It’s easy to see why since by settling out of court you receive your compensation much faster, you don’t have to pay extortionate attorney fees, you remove the unpredictability of a jury deciding your case, and you don’t have to go through all of the hassles of appearing at court.
It's all about risk assessment. Can you afford, in terms of probability, to miss going to court? How strong is your case? Some cases are open and shut, others aren’t.
If you’re not confident in your case and you get offered a settlement, it’s obvious what many people would do.
We say you should compare the settlement amount with the value of your accident claim. Is it a suitable difference that you can accept? If not, fight it. If you want to kickstart the settlement process, you can send a demand letter outlining your case directly to the person at fault or their legal representatives.
You need to have your ducks in a row before attempting a demand letter. Have all medical records, employment records, car liability evidence, and other relevant evidence types to hand and reference it all in a chronological, clear, and concise way in your letter.
Try to be as detailed as possible, recounting events as you remember them happening.
Going To Court Over A Car Accident Lawsuit
Whether the settlement wasn’t attractive enough or peace was never an option, you’re going to court. Most of the time a settlement is preferable but it can be necessary to see these things through to the end sometimes.
The first step is that your lawyer files the lawsuit via legal complaint. At the same time, the other driver needs to be notified of these proceedings via a server or an officer of the law. There’ll be a lull where the driver has a chance to respond, more often than not it’s twenty days.
Next is discovery. This is the fun part of any case where both legal teams scramble for every piece of evidence that they can use to argue in their client’s favor.
The two drivers will likely request info from each other. As the one who is bringing the case forward, you definitely should request this information. It can include questions, relevant documents, or a deposition in which they perform a witness testimony that is admissible into court.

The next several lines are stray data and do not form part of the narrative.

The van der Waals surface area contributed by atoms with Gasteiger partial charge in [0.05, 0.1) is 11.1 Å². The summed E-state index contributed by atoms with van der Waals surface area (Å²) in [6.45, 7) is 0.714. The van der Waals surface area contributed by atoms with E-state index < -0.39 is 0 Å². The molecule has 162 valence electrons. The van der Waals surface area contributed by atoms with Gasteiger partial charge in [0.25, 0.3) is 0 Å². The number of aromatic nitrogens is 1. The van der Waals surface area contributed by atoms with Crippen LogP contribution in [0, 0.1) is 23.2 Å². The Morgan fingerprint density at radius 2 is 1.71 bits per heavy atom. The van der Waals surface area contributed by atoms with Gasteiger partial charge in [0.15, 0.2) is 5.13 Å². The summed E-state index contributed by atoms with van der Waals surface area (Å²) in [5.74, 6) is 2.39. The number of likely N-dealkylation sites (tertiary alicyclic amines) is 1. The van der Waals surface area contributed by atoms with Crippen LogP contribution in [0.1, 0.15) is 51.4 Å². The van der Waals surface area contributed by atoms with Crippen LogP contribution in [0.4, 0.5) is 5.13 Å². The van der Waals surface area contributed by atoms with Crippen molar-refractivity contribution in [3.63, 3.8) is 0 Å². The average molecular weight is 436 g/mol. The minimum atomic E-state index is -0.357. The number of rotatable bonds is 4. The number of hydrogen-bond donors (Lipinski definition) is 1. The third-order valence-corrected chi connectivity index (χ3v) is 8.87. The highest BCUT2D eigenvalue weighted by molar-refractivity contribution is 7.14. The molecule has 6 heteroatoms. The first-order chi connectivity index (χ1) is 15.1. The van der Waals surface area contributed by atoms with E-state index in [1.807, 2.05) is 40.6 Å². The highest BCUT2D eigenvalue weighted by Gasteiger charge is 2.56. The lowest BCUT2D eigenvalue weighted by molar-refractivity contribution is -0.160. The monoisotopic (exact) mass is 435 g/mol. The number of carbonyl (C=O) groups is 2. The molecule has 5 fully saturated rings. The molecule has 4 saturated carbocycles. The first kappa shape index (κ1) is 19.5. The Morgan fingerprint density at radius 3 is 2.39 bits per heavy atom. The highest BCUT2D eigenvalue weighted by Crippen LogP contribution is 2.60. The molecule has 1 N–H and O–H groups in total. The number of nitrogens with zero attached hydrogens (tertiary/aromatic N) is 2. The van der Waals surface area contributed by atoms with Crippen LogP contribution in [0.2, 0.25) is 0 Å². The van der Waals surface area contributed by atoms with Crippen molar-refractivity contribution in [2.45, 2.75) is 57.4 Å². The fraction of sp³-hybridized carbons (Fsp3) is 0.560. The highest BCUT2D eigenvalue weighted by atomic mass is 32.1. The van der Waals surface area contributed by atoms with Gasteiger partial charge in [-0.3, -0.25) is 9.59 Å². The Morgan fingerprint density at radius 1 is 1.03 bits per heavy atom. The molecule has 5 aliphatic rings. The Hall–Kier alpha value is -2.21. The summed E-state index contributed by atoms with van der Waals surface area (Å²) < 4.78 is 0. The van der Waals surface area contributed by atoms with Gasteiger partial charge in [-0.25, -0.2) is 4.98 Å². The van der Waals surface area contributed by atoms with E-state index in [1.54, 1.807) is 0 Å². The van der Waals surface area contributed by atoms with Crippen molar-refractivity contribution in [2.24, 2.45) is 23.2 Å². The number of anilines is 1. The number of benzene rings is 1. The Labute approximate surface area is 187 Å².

Finally, it comes to the trial, where a judge and a jury of your peers will take on the case and decide whether you were right to bring this legal challenge to their attention. A court case can be a prolonged, grueling experience, so you’d best have the fight in you if you go down this route.
There’s an advantage to court being so time-consuming, however. As the case progresses, and especially if it isn’t going in the other driver’s favor, there’s every chance they’ll get cold feet.
You can use this to still solicit settlement offers from them since you’re not prohibited during the lawsuit. Upon receiving an acceptable offer, you can end the boring procedures for both and you and go on with your lives.
Thank you for visiting. This website is for informational purposes only. None of the information provided is intended to constitute, nor does it constitute, legal advice, and none of the information necessarily reflects the opinions of Misty Rock Capital LLC dba whocanisue.com or anyone associated, employed or affiliated with Misty Rock Capital LLC dba whocanisue.com.